Transporting oil is safer via a pipeline than by trucks or trains, posing a significantly lower risk to workers, according to a new study from Canada's Fraser Institute.
The report comes at a time when the White House is said to be weighing whether to approve a cross-border permit for TransCanda Corp.'s Keystone XL pipeline. Recently, powerful business groups put pressure on President Obama, saying investor confidence in the U.S. economic recovery would falter if he blocked the project.
According to the data on incidents from 2005 to 2009, the rate of injury for those needing to be hospitalized was 30 times lower among pipeline workers compared to rail workers involved in moving oil. And road transportation was worse, with a rate of injury 37 times higher than pipelines.
The risk of an oil spill is also lower for pipelines, coming in at fewer than 0.6 incidents for every billion ton-miles of transport annually. In comparison, there were about two incidents per billion ton-miles traveled annually by train and 20 for every billion ton-miles by road.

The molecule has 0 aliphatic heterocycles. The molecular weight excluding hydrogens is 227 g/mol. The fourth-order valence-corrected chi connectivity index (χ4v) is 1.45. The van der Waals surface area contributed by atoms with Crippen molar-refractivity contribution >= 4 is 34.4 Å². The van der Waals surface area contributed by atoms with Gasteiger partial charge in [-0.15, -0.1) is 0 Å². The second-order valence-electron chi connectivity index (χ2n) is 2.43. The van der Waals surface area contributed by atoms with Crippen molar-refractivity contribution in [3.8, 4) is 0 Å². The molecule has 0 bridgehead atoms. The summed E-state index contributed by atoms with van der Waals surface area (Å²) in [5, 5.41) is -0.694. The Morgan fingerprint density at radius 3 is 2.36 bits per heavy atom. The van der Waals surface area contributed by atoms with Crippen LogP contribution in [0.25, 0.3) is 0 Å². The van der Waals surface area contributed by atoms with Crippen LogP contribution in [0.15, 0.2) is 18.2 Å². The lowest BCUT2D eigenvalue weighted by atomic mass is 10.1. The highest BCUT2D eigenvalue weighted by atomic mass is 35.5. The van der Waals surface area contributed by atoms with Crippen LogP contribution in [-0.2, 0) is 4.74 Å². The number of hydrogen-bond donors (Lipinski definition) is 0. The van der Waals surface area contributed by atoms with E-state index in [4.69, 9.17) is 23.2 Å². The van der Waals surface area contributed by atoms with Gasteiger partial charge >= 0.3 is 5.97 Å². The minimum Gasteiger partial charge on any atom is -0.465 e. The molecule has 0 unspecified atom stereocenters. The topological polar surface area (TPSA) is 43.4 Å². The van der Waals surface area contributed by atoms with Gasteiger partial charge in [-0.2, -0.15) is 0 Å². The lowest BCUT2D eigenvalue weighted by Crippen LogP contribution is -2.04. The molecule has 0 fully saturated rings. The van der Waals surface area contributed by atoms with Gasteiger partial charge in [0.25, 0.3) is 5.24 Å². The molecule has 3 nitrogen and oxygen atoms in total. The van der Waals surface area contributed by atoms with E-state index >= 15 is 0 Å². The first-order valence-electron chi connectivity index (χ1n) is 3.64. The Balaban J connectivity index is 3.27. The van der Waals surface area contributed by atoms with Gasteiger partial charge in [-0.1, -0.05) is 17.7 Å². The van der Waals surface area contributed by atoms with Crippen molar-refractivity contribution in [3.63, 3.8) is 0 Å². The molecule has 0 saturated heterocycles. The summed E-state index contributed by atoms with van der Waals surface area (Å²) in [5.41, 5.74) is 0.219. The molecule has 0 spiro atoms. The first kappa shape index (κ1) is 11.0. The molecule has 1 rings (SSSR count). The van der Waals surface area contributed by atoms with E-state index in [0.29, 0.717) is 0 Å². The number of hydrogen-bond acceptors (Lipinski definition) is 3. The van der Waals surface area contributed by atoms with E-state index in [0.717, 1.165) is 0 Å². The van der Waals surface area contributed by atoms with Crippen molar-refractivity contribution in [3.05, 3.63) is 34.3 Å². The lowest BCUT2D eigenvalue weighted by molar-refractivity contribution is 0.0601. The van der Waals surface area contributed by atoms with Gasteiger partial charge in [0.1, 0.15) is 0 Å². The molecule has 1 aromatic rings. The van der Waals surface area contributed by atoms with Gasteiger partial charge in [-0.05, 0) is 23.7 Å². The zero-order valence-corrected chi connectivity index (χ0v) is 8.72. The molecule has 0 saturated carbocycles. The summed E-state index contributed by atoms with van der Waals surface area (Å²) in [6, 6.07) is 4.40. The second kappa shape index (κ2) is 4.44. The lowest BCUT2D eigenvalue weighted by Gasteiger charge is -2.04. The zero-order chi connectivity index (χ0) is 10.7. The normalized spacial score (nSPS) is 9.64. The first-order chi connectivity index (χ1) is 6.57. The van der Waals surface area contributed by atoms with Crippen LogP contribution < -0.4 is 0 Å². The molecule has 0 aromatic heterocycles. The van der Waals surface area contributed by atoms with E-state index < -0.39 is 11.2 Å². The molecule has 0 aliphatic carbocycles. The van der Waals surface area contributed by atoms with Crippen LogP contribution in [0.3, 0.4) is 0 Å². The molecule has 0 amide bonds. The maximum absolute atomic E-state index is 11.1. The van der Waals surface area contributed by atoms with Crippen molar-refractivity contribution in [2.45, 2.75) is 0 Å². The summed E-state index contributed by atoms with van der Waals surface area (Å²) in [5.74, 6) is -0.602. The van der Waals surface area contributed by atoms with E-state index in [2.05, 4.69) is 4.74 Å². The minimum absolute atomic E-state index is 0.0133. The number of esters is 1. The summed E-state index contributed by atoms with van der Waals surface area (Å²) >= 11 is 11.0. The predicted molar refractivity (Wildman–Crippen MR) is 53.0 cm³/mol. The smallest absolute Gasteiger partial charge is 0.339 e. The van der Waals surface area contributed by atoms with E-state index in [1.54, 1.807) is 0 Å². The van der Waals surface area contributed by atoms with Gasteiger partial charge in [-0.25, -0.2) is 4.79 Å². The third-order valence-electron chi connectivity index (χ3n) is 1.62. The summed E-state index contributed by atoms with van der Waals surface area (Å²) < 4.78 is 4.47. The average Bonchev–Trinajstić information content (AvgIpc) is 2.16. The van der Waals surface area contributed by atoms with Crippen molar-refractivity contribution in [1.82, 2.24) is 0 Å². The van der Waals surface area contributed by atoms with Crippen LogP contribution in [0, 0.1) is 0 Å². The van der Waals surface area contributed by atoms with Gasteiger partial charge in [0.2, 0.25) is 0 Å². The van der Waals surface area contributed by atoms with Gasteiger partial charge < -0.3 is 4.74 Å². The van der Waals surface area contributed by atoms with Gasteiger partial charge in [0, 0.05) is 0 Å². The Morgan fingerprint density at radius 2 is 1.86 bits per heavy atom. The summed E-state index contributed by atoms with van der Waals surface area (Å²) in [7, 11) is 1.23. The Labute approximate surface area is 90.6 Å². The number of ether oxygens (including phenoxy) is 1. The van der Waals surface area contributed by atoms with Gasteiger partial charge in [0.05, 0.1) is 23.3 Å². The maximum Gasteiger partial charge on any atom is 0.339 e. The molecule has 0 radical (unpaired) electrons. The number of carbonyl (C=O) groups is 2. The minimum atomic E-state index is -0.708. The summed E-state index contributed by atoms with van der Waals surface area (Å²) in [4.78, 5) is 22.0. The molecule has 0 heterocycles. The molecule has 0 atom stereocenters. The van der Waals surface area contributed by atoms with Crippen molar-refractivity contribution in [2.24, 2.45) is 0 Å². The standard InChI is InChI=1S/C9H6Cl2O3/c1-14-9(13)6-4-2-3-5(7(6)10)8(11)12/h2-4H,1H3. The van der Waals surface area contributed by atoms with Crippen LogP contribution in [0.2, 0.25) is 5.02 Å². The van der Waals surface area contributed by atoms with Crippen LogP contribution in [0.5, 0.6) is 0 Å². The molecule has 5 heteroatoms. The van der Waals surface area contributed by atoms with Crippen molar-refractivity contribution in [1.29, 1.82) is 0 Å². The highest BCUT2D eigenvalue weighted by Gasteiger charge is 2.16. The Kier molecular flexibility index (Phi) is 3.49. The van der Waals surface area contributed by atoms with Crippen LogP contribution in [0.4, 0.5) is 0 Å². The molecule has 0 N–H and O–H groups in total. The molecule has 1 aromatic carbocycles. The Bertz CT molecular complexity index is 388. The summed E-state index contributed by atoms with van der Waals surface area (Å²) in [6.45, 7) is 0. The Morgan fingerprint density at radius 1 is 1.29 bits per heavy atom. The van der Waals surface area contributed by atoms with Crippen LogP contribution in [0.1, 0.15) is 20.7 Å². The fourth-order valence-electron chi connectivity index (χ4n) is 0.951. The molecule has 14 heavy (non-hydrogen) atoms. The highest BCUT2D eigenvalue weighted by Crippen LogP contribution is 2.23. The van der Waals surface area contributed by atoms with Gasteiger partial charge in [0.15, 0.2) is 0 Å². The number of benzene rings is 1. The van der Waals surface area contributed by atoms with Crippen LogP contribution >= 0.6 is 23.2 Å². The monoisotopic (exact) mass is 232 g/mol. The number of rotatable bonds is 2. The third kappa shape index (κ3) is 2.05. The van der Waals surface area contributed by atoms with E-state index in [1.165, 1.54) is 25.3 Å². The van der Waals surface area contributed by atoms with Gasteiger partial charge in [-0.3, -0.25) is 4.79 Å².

"Rising oil and natural gas production in North America is outpacing the transportation capacity of our pipeline infrastructure," the study said. "Petroleum production is now nearly 18 million barrels a day, and could climb to 27 million barrels a day by 2020."
Currently, pipelines carry the majority of oil moving across the U.S. and Canada every day despite the recent surge in oil production which has resulted in more crude being pushed to trucks and trains.
About 70 percent of oil is shipped by pipeline, 23 percent by tankers and barges, 4 percent by trucks and 3 percent is moved on rail.
But the potential for accidents and fatalities is higher with trains and trucks when compared to pipelines, said Kenneth Green, co-author of the report, in a statement.
“It's not a completely simple comparison," Green said in a statement. "When you have a pipeline spill the release volumes are higher than for a truck or train incident."
"But with road and rail you have risk of more incidents in more places, so the overall question of environmental protection becomes unclear."
Still, researchers concluded in the report that moving oil by pipeline "is safe and environmentally friendly."
TransCanada expects the long-delayed White House decision on Keystone to come through by the end of March, according to a Bloomberg report.